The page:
During my four years at Pratt Institute, I studied various styles of graphic design and their history. I noticed that we associate art movements, architecture, typefaces, fashion, and design with specific nationalities, geographical locations, or political ideologies.
A designer can take inspiration from the past to create new work, but the new work will always display the origins of the inspiration, thereby revealing the nationality attached to it. With the advent of technology and the internet, it has become a lot easier to be exposed to different cultures and their styles. This results in an era of graphic design where identity is no longer founded in nationality alone, but rather in the designer or the design studio.
In modern Russia, many designers believe that a specific Russian approach to design does not exist. But what if they underestimate the influence of culture, history, and surrounding reality on the style and aesthetic guidelines of those who shape our visual environments? How would someone describe Russianness? Is there a Russian aesthetic? What is the difference between the Russian aesthetic and the aesthetics of other countries and cultures?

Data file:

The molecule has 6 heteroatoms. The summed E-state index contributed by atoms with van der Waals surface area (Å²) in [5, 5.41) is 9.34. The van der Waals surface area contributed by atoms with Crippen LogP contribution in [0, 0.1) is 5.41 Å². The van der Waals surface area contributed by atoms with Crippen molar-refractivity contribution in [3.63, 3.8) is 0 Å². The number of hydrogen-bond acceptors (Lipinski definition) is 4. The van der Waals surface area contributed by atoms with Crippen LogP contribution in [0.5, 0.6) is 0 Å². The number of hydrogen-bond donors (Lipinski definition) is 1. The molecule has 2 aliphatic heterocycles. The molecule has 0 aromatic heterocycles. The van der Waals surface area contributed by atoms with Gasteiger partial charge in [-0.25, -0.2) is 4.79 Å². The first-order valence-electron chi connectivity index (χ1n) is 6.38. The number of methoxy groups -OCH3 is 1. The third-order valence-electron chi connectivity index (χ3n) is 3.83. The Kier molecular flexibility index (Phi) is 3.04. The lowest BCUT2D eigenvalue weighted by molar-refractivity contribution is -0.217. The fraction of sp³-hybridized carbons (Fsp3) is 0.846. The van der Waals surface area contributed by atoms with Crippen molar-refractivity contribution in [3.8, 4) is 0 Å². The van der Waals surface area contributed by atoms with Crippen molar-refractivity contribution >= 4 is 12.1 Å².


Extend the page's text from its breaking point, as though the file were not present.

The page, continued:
Runikum is a template system that has as it’s starting point an exploration of the history of Russian vernacular design through typography.
Running parallel to this formal tool is an investigation of the globalization of graphic design through interviews and questionnaires.